Dwell Effects on High Temperature Fatigue Damage Mechanisms: Part II
The mechanisms controlling deformation and failure under high temperature creep-fatigue conditions of materials are examined in this paper. The materials studied were pure alloys, solder alloys, copper alloys, low alloy steels, stainless steels, titanium alloys, tantalum alloys, and Ni-based alloys. The deformation and failure mechanisms were different (fatigue, creep, oxidation and their interactions) depending on test and material parameters employed. Deformation mechanisms, such as cavity formation, grain boundary sliding, intergranular (IG) and transgranular (TG) damage, oxidation, internal damage, dislocation cell formation, and other damage mechanisms are very important in order to gain knowledge of fatigue behavior of materials. The observed mechanisms can be categorized as follows: (a) depending on the test parameters employed, a high NCR resulted in high strain levels. The damage was due to creep-fatigue interaction by mixed TG and IG cracking, creep damage by cavity formation and surface damage by oxidation. Oxidation damage was found to depend on a critical temperature and compression and tension dwell periods in a cycle. (b) Dwell sensitivity was effective only below a certain strain range, and once this threshold was exceeded NCR value was not affected with a further increase in dwell time. (c) Microstructures changed depending on test temperature, dwell time, and strain range. Triple point cracking and cavities were formed as a result. New precipitation occurred depending on temperature, strain range and dwell time. Some precipitates were beneficial in blocking the grain boundary damage by creep, whereas other precipitates changed the dislocation substructure promoting more damage. (d) Depleted regions on the grain boundaries developed due to exposure at high temperatures resulting in the formation or propagation of IG cracks. (e) Dwell cycles evolved mean stresses in tension and compression directions. Mean stress in tension was more deleterious and caused dwell sensitivity. (f) Dwell sensitivity was also dependent on material condition and discontinuities present in a material. These mechanisms are summarized in this paper.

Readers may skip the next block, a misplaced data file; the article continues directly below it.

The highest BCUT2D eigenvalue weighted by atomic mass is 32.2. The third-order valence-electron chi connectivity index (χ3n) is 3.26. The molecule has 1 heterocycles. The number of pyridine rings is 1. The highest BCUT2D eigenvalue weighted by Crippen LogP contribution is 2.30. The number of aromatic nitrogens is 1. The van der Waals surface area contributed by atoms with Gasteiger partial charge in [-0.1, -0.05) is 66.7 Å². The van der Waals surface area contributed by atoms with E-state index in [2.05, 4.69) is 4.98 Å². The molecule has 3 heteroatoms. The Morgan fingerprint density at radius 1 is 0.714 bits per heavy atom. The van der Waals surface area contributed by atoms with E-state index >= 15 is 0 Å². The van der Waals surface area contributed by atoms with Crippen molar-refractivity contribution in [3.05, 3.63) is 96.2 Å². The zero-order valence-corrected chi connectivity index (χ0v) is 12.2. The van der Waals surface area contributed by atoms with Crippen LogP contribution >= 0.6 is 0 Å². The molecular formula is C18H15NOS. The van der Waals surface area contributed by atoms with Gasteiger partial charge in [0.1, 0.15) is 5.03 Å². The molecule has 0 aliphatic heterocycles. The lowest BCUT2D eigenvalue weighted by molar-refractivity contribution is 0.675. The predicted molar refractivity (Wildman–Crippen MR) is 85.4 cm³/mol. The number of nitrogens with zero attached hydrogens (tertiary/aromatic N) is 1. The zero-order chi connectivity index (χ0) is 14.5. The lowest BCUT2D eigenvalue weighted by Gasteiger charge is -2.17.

& Hanninen, H.
(2001). Dwell Effects on High Temperature Fatigue Damage Mechanisms: Part II. Materials & Design, 22 (3), 217-236.